Mapping the evidence on resilience and food security
Widespread hunger, malnutrition, and water insecurity have devastating impacts on the health and well-being of millions of people. Evidence on what approaches are most effective to address these challenges and increase resilience can help make better investments and decisions. To strengthen evidence-informed decision-making at USAID’s Bureau for Resilience and Food Security (RFS), 3ie has partnered with the Massachusetts Institute of Technology (MIT), and University of Notre Dame for the RFS Evidence Aggregation for Programmatic Approaches (REAPER) project. We are developing four evidence gap maps on agriculture-led growth, resilience, nutrition and water security, sanitation, and hygiene.
RFS has three offices and four technical centres that deliver strategic, programmatic, and analytical assistance to inclusively address and build resilience capacity in low and low-middle income countries. 3ie is working in collaboration with key partners to improve the quality of evidence underpinning RFS’s technical approaches and its work in four areas that include agriculture-led growth, resilience, nutrition and water security, sanitation, and hygiene.
Mapping the evidence
We will systematically identify, analyze and map the existing evidence base for potential gaps, highlight existing evidence to determine the effectiveness of interventions in each of these areas, and incorporate new evidence. The evidence gap maps (EGMs) will help understand where rigorous research exists, the underlying studies, and where more research is needed. We are also exploring and leveraging advances in machine learning methods to synthesize evidence.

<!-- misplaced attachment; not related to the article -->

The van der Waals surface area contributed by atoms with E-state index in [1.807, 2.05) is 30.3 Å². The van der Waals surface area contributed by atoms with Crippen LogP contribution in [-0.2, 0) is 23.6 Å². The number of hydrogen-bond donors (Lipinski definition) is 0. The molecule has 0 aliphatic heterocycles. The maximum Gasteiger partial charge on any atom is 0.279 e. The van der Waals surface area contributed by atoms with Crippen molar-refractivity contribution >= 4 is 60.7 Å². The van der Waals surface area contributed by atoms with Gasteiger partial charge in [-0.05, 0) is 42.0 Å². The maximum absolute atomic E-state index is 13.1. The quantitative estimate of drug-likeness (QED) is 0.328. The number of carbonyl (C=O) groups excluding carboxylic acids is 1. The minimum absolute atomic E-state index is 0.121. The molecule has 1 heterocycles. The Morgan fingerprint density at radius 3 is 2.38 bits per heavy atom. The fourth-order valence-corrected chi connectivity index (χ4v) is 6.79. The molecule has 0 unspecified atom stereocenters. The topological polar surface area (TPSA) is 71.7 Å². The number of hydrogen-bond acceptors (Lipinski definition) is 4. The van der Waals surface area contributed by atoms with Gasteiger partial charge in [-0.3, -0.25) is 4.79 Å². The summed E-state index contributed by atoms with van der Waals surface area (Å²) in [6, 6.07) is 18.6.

For the ag-led growth, nutrition and resilience EGMs, the technical approaches will be translated into a matrix of interventions and outcomes. Studies will be mapped onto the matrix framework to provide an overview of the evidence base and underscore the major primary and synthesis evidence gaps in the literature.
For the WASH EGM, we are developing a new mapping methodology. We will use an outcome-to-outcome mapping approach to help decision-makers understand whether there are linkages between achieving intermediate WASH outcomes and the attainment of longer-term goals such as prosperity, stability, and resilience. It will enable them to get answers to specific questions such as: which studies explore whether improvements in water utility-consumer relations have an impact on prosperity?
Disclaimer: This project is made possible by the generous support of the American people through the United States Agency for International Development (USAID). The contents are the responsibility of 3ie and do not necessarily reflect the views of USAID or the United States Government.